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Privilege is a fundamental principle in the solicitor-client relationship which is rigorously upheld by the Courts, who have gone so far as to equate to it to a human right. It is only in rare and specific circumstances that an exception is found to privilege such that documents over which privilege was previously claimed, are ordered to be disclosed.

There have been two recent decisions of note where an exception to privilege has been found – Enigma Diagnostics v Boulter1 in the High Court, and Al Sadeq v Dechert2. In this article, we consider what the iniquity exception is, when it will apply and where the line of precedent may lead in future.

What is the iniquity exception?

The principles of legal professional privilege are well established – the term encompasses both legal advice privilege (which applies when legal advice is sought by a client from a solicitor or barrister) and litigation privilege (which applies to advice and materials, between a lawyer and its client or third parties, in contemplation of or relating to the preparation of litigation).

The law has vigorously defended the principles of legal professional privilege, with Lord Hoffman referring to the principles in R v Special Commissioner of Income Tax as being:

“… a fundamental human right long established in the common law. It is a necessary corollary of the right of any person to obtain skilled advice about the law. Such advice cannot be effectively obtained unless the client is able to put all the facts before the adviser without fear that they may afterwards be disclosed and used to his prejudice.”3

As a result, solicitors are under a duty to preserve their clients’ privilege even in the case of their client being deceased or, if the client is a company, dissolved.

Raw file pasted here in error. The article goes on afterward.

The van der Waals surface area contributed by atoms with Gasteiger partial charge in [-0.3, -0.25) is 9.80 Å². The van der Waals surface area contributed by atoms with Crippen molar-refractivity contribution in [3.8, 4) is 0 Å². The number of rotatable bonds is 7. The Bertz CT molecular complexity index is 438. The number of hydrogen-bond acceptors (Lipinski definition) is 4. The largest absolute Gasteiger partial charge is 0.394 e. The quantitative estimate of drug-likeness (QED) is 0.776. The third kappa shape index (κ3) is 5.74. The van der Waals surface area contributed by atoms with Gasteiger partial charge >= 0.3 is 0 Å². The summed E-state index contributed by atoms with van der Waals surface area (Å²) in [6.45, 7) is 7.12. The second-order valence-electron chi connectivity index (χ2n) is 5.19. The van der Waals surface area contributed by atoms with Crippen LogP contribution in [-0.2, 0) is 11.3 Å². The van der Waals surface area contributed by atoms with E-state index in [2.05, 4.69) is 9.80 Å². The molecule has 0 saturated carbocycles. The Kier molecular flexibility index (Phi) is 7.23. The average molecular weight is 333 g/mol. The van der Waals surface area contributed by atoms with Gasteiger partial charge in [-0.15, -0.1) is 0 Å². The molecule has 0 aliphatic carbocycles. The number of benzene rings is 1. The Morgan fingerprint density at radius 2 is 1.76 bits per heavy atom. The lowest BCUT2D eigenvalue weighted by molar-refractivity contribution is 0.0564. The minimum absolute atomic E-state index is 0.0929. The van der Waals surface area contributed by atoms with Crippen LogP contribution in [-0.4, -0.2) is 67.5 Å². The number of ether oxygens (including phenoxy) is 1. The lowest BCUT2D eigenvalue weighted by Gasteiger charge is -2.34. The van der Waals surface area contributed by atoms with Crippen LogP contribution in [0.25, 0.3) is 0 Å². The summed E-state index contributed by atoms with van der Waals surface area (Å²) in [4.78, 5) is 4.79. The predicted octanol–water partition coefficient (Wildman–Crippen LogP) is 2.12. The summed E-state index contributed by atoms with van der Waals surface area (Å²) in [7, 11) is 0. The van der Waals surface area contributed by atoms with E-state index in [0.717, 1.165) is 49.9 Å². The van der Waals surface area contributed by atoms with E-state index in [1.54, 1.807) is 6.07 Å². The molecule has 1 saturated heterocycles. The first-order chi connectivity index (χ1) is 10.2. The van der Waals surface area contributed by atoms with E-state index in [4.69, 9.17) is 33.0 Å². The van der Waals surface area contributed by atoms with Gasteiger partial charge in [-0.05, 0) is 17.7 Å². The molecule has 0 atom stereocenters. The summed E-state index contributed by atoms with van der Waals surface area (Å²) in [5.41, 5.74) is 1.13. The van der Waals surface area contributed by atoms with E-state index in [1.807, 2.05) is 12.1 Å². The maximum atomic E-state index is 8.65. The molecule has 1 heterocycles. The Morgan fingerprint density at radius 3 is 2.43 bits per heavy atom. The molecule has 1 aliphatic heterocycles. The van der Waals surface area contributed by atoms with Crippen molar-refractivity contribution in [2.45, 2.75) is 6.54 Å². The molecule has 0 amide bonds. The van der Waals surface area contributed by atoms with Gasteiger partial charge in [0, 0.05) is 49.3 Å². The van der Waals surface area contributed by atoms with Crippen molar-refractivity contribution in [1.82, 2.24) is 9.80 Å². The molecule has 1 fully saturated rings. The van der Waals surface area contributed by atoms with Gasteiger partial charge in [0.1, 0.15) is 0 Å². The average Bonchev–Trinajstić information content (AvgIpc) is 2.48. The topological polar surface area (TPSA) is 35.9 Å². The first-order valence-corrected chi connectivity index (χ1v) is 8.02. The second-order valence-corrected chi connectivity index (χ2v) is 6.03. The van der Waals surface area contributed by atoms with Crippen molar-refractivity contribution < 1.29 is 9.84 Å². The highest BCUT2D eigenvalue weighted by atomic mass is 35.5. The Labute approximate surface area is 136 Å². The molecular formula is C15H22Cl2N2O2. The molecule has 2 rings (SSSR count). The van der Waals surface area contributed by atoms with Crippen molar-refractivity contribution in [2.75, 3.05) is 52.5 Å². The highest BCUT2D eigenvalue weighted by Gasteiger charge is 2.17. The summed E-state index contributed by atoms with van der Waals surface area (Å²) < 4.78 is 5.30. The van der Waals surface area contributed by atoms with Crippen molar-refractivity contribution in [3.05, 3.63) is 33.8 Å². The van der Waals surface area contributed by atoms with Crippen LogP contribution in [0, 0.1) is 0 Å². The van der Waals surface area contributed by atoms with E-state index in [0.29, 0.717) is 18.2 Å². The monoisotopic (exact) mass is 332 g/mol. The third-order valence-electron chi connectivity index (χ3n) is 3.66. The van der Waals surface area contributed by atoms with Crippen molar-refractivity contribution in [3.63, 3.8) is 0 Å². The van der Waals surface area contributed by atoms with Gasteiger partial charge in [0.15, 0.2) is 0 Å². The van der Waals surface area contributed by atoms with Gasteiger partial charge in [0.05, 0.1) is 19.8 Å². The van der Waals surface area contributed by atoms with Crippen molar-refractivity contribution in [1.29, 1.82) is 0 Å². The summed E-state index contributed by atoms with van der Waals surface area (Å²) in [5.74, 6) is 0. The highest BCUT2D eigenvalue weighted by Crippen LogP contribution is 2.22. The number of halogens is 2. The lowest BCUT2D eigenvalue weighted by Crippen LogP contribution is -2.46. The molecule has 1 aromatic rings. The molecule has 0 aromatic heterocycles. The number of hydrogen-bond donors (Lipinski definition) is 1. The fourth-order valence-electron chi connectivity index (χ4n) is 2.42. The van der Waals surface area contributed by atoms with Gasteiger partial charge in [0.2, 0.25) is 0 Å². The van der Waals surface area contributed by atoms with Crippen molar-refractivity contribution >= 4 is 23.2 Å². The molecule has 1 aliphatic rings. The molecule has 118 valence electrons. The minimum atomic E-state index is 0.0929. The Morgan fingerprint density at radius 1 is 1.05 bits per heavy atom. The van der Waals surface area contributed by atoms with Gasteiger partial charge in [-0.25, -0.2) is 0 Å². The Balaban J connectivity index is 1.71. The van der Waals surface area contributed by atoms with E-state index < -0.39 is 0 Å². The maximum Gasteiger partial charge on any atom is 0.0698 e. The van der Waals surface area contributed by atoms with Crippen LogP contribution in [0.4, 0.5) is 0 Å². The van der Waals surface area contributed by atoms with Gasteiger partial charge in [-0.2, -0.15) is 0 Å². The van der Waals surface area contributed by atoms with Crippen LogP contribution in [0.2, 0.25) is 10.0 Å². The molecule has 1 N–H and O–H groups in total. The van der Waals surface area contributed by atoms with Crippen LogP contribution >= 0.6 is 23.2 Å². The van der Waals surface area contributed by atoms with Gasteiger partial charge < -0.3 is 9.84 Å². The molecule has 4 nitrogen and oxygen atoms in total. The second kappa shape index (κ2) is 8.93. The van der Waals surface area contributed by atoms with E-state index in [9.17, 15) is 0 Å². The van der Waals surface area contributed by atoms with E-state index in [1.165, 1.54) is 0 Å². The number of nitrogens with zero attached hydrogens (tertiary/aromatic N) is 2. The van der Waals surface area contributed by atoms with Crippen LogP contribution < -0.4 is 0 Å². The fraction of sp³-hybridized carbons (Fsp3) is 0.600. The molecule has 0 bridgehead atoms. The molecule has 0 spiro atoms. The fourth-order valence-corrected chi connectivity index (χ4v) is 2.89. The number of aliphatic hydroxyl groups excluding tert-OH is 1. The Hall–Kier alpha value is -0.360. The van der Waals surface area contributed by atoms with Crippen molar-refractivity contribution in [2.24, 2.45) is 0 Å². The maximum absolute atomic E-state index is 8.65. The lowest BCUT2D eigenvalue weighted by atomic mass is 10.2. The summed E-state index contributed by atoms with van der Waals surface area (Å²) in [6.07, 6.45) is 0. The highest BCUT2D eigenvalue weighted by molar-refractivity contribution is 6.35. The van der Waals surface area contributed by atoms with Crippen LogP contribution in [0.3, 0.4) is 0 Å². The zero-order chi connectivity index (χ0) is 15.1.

However, privilege can be defeated in limited circumstances, including where it is shown that the
iniquity exception applies. Previously the exception was understood to only apply where fraud had been perpetrated (hence historic references to the “fraud exception”). Now it is better understood to apply to other equivalent underhand conduct.

In broad terms, this exception applies to documents or communications which are themselves part of a fraud. The principle was established in R v Cox & Railton4 and was, in the originating case, justified by Mr Justice Steven as “a communication in furtherance of a criminal purpose [which] does not come into the ordinary scope of professional employment5. In other words, the cloak used to protect clients’ legal advice should not apply when this advice is being used as a means to a criminal end. There are important public policy grounds underpinning this reasoning, however the application and extent of this exception has evolved significantly since it was first established almost 140 years ago.

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1 Enigma Diagnostics Ltd & Ors v Boulter & Ors [2023] EWHC 1999 (Ch)
2 Al Sadeq v Dechert LLP & Ors [2024] EWCA Civ 28
3 R (Morgan, Grenfell & Co Limited) v Special Commissioner of Income Tax [2002] UKHL 21, [2003] 1 AC 563 [7]
4 R v Cox & Railton [1884] 14 QBD 153
5 Ibid [167]


Kit Smith is a Managing Associate and Alex Boardman is a Paralegal.